Modern media — always desperate for attention — have evolved themselves into an over-specialized dead end.  They've got so many rules.  The biggest rule is this:  Any prospective story — in order to be recognized as news, and to win the flash and sizzle of the front page, and pickup across the land — must supply three items:  an appealing victim, a blameworthy culprit, and some sort of easily understood dramatic conflict or injustice presumably running between the two of them.

Openly violating the tenets of journalism, it turns out these stories don't have to be true, or real, or proveable; they must only seem
believeable.  And, yes, believeableness is as much a function of what an audience wants to believe, as it is the skill of the teller, or the enormity of the facts.  So left-leaning outlets have their favorite sorts of perceived injustices:  Big American Oil Greedily Manipulates Prices, Screwing Innocent Family Vacationers.  And right-leaning outlets have their favorites:  Welfare Queens and Their Blood-Sucking Trial Lawyers Work the System, Screwing Innocent Hard-Working Taxpayers.

These rules are
a lot like the formulas which have commercially evolved so as to dictate the dramatic pattern of plays, or novels, or sit-coms, or psychological thrillers:  Must have beginning, a middle, and an end (Shakespeare).  Must feature a main character you either like or you don't, and that person must want something (Keillor).  Tell me a story (Hewitt).

It's not news otherwise.  Not relevant.  Not important.  Not interesting.  That's become the rule.

It's true that lots of relevant, important, interesting stuff goes on in the world which doesn't quite fit this familiar media narrative.  But — if you can't cobble together those three dramatically clashing elements — well, then, I'm sorry, it's just not a news story.

Among ordinary readers, this does, in fact, lead to a shockingly biased understanding of Actual Reality.  But what are you gonna do?

Here's all I can do:  Keep a close focus on the issue of shale gas in the northeastern U.S.'s Marcellus and Utica zones.  And, by way of protest, outline some relevant, important, interesting things which are just not news:

• Known as of August 2 from specialized case-monitoring by Bloomberg News in NYC and reported here:  NY Attorney General Eric Schneiderman has been given a fairly stiff reply from the U.S. government on his well-publicized frack lawsuit.  In fact, the U.S. is already seeking dismissal.  This is in connection with the freshman AG's round-about attempt to further slow the Delaware River Basin Commission's already painfully slow unfurling of shale gas drilling regulations in its NY-PA watershed area — where the federal-state compact organization has so far successfully claimed regulatory jurisdiction that overlaps the powers of the individual states.  You ask me, I think this story should run in any media outlet that ran the AG's original filing — which would put it in the hundreds, if not thousands.  But I'm betting the editors will slack on this.  This story will be rejected as merely routine legal jockeying.  And also because it contradicts the themes of the heroic story that has already been so widely told.  [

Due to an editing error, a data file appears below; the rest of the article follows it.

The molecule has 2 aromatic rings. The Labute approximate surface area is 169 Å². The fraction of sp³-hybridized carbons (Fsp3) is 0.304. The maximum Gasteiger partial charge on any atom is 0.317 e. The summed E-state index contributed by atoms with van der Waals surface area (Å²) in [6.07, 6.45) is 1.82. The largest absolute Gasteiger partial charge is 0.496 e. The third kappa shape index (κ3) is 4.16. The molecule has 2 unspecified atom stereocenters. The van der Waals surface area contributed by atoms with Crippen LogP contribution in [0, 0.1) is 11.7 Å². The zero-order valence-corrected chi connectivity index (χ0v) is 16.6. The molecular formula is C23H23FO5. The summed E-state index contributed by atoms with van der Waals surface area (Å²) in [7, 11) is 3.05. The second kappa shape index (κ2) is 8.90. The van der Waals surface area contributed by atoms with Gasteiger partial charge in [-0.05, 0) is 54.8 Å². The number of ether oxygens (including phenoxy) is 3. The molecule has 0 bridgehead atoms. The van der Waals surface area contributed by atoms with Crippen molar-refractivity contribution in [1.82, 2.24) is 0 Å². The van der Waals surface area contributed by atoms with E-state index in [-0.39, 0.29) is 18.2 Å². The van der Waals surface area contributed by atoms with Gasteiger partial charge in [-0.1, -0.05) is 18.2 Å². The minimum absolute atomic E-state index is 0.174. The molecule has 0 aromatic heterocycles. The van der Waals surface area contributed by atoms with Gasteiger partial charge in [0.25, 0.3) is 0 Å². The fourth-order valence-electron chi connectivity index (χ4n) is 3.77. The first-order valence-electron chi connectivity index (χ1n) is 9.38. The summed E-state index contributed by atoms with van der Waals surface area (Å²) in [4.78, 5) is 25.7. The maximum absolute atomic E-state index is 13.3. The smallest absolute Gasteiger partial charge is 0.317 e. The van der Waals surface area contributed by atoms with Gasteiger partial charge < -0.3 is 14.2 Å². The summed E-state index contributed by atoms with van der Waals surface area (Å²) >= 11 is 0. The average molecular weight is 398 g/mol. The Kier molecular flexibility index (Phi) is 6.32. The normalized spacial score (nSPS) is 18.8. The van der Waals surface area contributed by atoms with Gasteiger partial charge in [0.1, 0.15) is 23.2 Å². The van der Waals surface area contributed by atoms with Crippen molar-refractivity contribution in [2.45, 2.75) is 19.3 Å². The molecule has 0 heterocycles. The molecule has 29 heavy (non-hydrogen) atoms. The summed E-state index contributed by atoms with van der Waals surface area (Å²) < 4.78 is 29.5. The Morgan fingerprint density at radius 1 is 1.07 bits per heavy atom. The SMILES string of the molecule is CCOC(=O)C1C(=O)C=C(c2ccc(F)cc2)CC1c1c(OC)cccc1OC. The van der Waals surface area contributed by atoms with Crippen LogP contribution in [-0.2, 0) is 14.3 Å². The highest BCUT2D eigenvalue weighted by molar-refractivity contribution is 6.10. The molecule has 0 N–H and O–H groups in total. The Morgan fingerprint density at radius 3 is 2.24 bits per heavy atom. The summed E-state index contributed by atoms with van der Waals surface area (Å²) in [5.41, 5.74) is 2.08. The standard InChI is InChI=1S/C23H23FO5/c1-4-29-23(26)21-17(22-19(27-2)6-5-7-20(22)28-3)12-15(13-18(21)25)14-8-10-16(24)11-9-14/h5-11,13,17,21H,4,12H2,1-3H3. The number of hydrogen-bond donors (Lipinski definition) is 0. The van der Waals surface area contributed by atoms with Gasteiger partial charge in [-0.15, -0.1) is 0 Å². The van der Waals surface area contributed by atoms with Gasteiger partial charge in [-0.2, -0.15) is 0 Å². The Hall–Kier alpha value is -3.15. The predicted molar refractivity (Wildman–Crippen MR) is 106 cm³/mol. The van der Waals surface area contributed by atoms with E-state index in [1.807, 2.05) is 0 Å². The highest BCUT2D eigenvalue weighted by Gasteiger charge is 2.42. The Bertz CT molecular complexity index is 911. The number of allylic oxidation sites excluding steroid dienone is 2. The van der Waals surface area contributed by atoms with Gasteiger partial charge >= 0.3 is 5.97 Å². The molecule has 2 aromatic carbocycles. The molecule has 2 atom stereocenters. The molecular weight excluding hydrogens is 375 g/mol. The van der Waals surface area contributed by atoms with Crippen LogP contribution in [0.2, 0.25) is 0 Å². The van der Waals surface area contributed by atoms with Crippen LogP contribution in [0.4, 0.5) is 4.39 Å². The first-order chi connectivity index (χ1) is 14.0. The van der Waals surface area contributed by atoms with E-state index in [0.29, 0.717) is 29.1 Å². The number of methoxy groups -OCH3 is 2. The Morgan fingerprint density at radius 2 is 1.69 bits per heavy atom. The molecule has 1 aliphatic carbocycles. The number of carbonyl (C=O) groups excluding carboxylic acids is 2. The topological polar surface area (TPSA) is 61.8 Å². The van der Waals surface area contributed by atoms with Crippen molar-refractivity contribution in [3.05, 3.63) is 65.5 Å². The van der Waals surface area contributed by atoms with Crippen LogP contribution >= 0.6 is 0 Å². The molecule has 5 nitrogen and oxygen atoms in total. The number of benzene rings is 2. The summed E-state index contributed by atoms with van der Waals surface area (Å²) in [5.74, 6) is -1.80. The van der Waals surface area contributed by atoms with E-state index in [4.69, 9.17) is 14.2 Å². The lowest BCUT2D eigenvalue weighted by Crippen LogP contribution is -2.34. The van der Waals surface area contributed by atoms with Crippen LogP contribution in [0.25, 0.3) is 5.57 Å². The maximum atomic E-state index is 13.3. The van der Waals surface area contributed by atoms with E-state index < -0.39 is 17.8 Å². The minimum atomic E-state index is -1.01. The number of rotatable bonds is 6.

Google News the next morning:  Only the original Bloomberg postings!  Toldja!  ...Then, around 11 a.m., it looks like Gannett proposes to hide a brief on their blogs.  ...Then, by around 1 p.m., Jon Campbell has a full story up at the Binghamton P&SB.  Good deal!]

• Announced here August 1:  An obscure arm of the federal government, the Research Partnership to Secure Energy For America (RPSEA) — which is evidently funded by royalty income from oil and gas development on lands of the U.S.A. — has given away $12.4 million in grants for research projects having some kind of bearing on shale gas — or other modern-day challenges in the wide world of fossil fuels.  High on the list was this:  NORM (Naturally Occurring Radioactive Materials) Mitigation and Clean Water Recovery from Marcellus Frac Water, a project to be led by GE Global Research (Niskayuna, NY), and involving participation from Endicott Interconnect Technologies (which picked up where IBM left off in Endicott, NY); Inflection Energy LLC (Denver, CO, based, but with known leasehold interests in the upstate area of Broome and Tioga counties); and Stearns & Wheeler (environmental consultant based in Cazenovia, NY).  Jim Willis' Marcellus Drilling News here dug it out as a $2 million project, of which $1.6 million will be from public funds.  It's true, maybe I'm biased, but I think this should run at least with the business briefs in upstate.  The moral of this story is that — instead of reps from NY's substantial community of experts mobilizing in order to help the activists shoot down shale gas, a theme which has been widely covered — here we have parts of this same professional community organizing in order to increase knowledge, to decrease impact (if any) — and to get paid.  I have tweeted this generally, and I have direct-messaged @PSBStephen.  We shall see.